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Shvoong Home>Books>Novels & Novellas>Midnight's children:magic realism Review

Midnight's children:magic realism

Book Review   by:nayanika sarkar     Original Author: Salman Rushdie
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An essential feature of the 20th century Indian novelist is his involvement and concern with the idea of nation.Leopold Bloom gropes toward a definition of nation in 'Ulysses' :"A nation is the same people living in the same place...or also living in different places"but post-colonial conceptions of national identity necessarily differ-Indians are different people living in the same place.Many post-colonial novelists have discovered that magic realism promotes national identity because it represents the empirical reality of the historical past and present while also expressing longings that transcend the flux of events.Realism can make nations appear surprisingly similar,while the unrealistic aspects of magic realism can make them distinctive by expressing desire in original ways.And Rushdie in 'Midnight's Children'uses magic realism as a comprehensive form.Rushdie's mingling of the fantastic and ordinary seems distinctively Indian as the characters involved in contemporary political and social upheavels also possess the power of mythic heroes.The first sentence of the novel illustrates his technique:Saleem,the first person narrator says,"I was born in the city of Bombay...once upon a time".The first statement echoes the social realism of the 19th century Bildungsroman and the second uses the conventional English formula of fairy tales to signal that fantasy is also ahead.Saleem needs both models to accomplish his goal of finding a meaningful identity in a chaotic and violent world.He is infected by the 'Indian disease' of wanting to encapsulate the whole of reality.The quest for the whole takes him beyond either realism or fantasy alone.Myths enter history,as history becomes mythic.The oxymoron 'magic realism' fits Rushdie's vision of the "unchanging twoness of things,the duality of up against down,good against evil".Identity - national and personal is Rushdie's subject.Saleem and the new-state of India are symbolic counterparts.Both are born at midnight on August 15th 1947 along with one thousand other children born in the first hour of the life of the new state.They turn out to have miraculous powers,and Saleem is the most remarkable, gaining and then losing the ability to connect their minds telepathically.After his loss of one power he gains another, for his gigantic and remarkable nose becomes capable of scent-distinction far beyond normal,including the ability to smell emotions and intentions.From these root ideas blossom a fantasy so bizzare and complex that summary is impossible.The novel is a continuous and subtle investigation of the relations between order,reality and fantasy.Saleem,the protagonist,constantly relates his life to India's.His birth, growth, development and destruction are India's and,importantly,his central character-trait has been a failure to realise what direction things are taking.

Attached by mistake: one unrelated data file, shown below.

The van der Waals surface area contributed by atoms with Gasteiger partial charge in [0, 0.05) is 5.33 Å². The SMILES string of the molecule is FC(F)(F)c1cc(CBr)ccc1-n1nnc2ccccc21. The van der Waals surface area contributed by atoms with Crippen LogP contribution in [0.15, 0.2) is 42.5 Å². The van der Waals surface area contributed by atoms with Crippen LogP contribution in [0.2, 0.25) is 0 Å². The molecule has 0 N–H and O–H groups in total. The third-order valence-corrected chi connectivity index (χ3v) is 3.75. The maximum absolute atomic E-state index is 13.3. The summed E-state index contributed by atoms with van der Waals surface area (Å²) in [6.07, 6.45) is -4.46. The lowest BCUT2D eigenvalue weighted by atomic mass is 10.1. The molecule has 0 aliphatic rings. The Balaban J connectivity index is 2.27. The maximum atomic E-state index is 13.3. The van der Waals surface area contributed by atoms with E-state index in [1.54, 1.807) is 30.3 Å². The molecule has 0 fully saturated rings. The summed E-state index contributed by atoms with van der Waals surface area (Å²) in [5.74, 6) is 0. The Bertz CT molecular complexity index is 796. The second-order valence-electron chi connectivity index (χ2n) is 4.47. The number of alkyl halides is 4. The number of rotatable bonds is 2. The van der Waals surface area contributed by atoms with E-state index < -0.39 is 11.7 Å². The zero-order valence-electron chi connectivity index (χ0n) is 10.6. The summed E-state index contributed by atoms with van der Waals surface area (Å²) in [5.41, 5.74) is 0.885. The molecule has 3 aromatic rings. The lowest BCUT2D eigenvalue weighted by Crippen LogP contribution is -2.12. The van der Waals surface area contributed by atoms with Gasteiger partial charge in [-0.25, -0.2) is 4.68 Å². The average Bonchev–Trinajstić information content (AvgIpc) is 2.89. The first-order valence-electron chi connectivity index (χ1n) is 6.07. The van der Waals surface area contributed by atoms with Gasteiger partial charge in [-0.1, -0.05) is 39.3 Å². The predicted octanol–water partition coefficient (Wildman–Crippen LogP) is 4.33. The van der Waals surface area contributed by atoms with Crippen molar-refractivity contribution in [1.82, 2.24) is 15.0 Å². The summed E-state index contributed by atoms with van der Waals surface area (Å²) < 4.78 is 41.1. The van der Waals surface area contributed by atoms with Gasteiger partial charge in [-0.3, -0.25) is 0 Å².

As a retrospective narrator he can now see all the connections,and his narrative binds India's catastrophic stumblings into a pattern,reducing the modern world's most spectacular and grotesque chaos to order through fantasy.Literality,metaphor and comic image co-exist in the novel just as they do in the master-image of India as quarrelling gifted children who cannot cooperate and are finally castrated and deprived of their marvellous talents during Indira Gandhi's Emergency of 1976,when free India became a repressive state.In the novel,the characters seem to wander through the pages of history,colliding with vital moments in the development of India seemingly by accident.Thus Saleem's grandfather is on his knees after a mighty sneeze when Brigadier Dyers' fifty machine-gunners open-fire in the Amritsar Massacre of 1919;it is Saleem's father who buys one of Methwold's villas; Saleem is born at the moment India is;and almost all of the major events of his life, leading finally to the destruction of the children of midnight and India at the moment of the declaration of Emergency,are coincidental to tvelopments in the new country.Saleem and India must deal with genealogical confusion as they struggle to construct their identities.Saleem's heritage does not fit the categories that the current political situation allows.His grandfather considers himself Kashmiri, Muslim and Indian,but after 1947 fighting between India and Pakistan over Kashmir destabilizes this combination for Muslims.The 'crack' in the body politic corresponds to all the 'cracks' in Saleem,as he feels himself going to pieces.This conversion of metaphors into events is another type of magic in the novel.When Saleem informs his family of his special gift of hearing voices,his father hits him in the ear.His 'stupid cracks' are literalised into physical cracks. Rushdie slides up and down the metaphorical axis of substitution.Empirical referents evoke non-empirical referents and viceversa.Thus magic realism is a way of showing 'reality' more truly with the aid of the various magics of metaphor.And for Rushdie magic realism is the appropriate mode,for it provides the stereoscopic vision with which he can see things plainly enough to "invent the earth beneath his feet".
Published: May 24, 2006   
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  1. Answer   Question  :    Can you discuss the elements of magic realism in details? View All
  1. Answer   Question  :    Analyse the use of history in Midnight's Children. View All
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